Sheep slaughtered on Clifton beach as animal rights activists protest

Demonstrators celebrate at Fourth Beach in Clifton on Friday December 28, 2018, after a sheep was slaughtered in a cleansing ceremony.
Demonstrators celebrate at Fourth Beach in Clifton on Friday December 28, 2018, after a sheep was slaughtered in a cleansing ceremony.
Image: Twitter/iGrootman

Pandemonium broke out on Clifton's Fourth Beach on Friday when demonstrators arrived with a sheep which they slaughtered to exorcise the "demon of racism".

Animal rights activists protested as the sheep arrived, one of them holding a sign saying: "End racism but don't kill the sheep."

One of the protest leaders, former Rhodes Must Fall activist Chumani Maxwele, was directing the ritual.

"We are going to untie the sheep and walk it to the ocean to waken Nxele's spirit. Nxele's spirit is along this ocean. Down with white racists, down," he shouted.

Maxwele was referring to the Xhosa warrior Makhanda, who died on Christmas Day in 1819. During the Xhosa Wars he instigated an attack against the British garrison at Grahamstown.

Maxwele then cut the sheep's throat as other protesters burnt incense. He declared: "Today, the dignity of the black people has been restored. This is an offering to our ancestors. The sheep will be slaughtered here and eaten here."

An animal rights activist started shouting at one of the protesters, allegedly telling him "the only thing you know is to kill". She was hit on the chest with a sandal by a protester and claimed to have had her phone stolen.

Foul language filled the air as she and the protesters clashed over their right to be in South Africa. (Warning: the video below contains strong language)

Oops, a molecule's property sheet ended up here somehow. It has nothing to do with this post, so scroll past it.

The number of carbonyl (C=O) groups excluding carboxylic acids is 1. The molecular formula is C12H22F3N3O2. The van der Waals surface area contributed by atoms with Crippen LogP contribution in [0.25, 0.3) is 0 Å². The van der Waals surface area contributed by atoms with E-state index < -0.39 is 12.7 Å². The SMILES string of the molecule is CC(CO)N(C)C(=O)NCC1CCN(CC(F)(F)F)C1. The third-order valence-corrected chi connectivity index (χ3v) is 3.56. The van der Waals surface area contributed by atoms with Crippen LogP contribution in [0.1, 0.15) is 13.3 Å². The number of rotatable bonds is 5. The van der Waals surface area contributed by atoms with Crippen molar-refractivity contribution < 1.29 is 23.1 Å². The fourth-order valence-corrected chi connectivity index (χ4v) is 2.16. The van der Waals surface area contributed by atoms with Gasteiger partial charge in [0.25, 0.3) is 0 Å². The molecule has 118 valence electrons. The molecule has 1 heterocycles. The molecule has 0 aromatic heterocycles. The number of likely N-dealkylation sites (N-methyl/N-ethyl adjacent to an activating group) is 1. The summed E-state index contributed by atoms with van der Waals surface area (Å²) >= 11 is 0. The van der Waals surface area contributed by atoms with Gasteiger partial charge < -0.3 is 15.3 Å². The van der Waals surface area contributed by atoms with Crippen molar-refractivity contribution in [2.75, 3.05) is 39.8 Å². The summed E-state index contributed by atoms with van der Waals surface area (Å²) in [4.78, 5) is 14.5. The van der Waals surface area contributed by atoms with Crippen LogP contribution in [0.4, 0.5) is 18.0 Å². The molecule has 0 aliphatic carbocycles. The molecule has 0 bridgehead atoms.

Cape Town mayor Dan Plato consulted police officers about the slaughter, saying city officials had advised him it was illegal to kill the sheep without a permit.

A police general told him the situation would escalate beyond officers' control if they intervened. He explained that the protesters also made claims to their constitutional, religious and cultural rights, and it was not the police's role to make a constitutional determination.

He pointed out that ritual slaughter happened regularly on beaches such as Monwabisi in Khayelitsha, and police did not intervene in such cases.

Friday's protest - and another planned for Saturday - follow days of mounting anger about the removal of beach-goers on Sunday evening by private security guards.

Deputy police minister Bongani Mkongi, who attended Friday's protest, said he would "go hard" at security company Private Protection Alternatives and the City of Cape Town over what happened on Sunday.

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